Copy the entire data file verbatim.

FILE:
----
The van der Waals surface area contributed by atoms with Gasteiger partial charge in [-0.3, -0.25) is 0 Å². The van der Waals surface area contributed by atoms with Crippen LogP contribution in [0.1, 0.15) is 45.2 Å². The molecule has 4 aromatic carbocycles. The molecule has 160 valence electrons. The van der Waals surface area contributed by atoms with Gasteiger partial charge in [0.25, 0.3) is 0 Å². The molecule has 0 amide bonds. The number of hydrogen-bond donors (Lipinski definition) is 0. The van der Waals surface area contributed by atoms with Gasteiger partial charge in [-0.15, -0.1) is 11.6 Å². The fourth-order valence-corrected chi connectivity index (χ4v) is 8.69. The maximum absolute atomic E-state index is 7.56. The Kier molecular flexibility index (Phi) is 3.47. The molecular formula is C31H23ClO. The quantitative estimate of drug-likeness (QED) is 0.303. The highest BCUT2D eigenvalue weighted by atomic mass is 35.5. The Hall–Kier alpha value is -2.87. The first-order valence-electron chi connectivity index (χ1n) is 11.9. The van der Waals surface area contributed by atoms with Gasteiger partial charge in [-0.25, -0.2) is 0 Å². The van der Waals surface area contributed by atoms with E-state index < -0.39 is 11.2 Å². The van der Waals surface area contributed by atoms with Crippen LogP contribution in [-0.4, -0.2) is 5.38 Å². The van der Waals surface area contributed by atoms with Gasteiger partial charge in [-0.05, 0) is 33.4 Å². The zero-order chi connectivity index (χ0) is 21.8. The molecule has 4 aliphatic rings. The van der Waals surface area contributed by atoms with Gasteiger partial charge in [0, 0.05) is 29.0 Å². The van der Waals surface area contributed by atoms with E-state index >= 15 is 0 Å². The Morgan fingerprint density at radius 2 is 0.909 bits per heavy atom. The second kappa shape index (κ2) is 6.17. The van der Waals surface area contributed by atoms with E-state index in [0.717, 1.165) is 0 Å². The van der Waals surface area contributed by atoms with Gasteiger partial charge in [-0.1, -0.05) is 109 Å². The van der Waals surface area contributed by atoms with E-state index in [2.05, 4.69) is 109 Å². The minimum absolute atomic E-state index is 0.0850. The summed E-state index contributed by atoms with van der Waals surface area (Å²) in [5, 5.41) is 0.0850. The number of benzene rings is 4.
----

The van der Waals surface area contributed by atoms with Gasteiger partial charge in [-0.3, -0.25) is 0 Å². The van der Waals surface area contributed by atoms with Crippen LogP contribution in [0.1, 0.15) is 45.2 Å². The molecule has 4 aromatic carbocycles. The molecule has 160 valence electrons. The van der Waals surface area contributed by atoms with Gasteiger partial charge in [0.25, 0.3) is 0 Å². The molecule has 0 amide bonds. The number of hydrogen-bond donors (Lipinski definition) is 0. The van der Waals surface area contributed by atoms with Gasteiger partial charge in [-0.15, -0.1) is 11.6 Å². The fourth-order valence-corrected chi connectivity index (χ4v) is 8.69. The maximum absolute atomic E-state index is 7.56. The Kier molecular flexibility index (Phi) is 3.47. The molecular formula is C31H23ClO. The quantitative estimate of drug-likeness (QED) is 0.303. The highest BCUT2D eigenvalue weighted by atomic mass is 35.5. The Hall–Kier alpha value is -2.87. The first-order valence-electron chi connectivity index (χ1n) is 11.9. The van der Waals surface area contributed by atoms with Gasteiger partial charge in [-0.25, -0.2) is 0 Å². The van der Waals surface area contributed by atoms with E-state index < -0.39 is 11.2 Å². The van der Waals surface area contributed by atoms with Crippen LogP contribution in [-0.4, -0.2) is 5.38 Å². The van der Waals surface area contributed by atoms with Gasteiger partial charge in [-0.05, 0) is 33.4 Å². The zero-order chi connectivity index (χ0) is 21.8. The molecule has 4 aliphatic rings. The van der Waals surface area contributed by atoms with Gasteiger partial charge in [0, 0.05) is 29.0 Å². The van der Waals surface area contributed by atoms with E-state index >= 15 is 0 Å². The Morgan fingerprint density at radius 2 is 0.909 bits per heavy atom. The second kappa shape index (κ2) is 6.17. The van der Waals surface area contributed by atoms with E-state index in [0.717, 1.165) is 0 Å². The van der Waals surface area contributed by atoms with Gasteiger partial charge in [-0.1, -0.05) is 109 Å². The van der Waals surface area contributed by atoms with E-state index in [2.05, 4.69) is 109 Å². The minimum absolute atomic E-state index is 0.0850. The summed E-state index contributed by atoms with van der Waals surface area (Å²) in [5, 5.41) is 0.0850. The number of benzene rings is 4.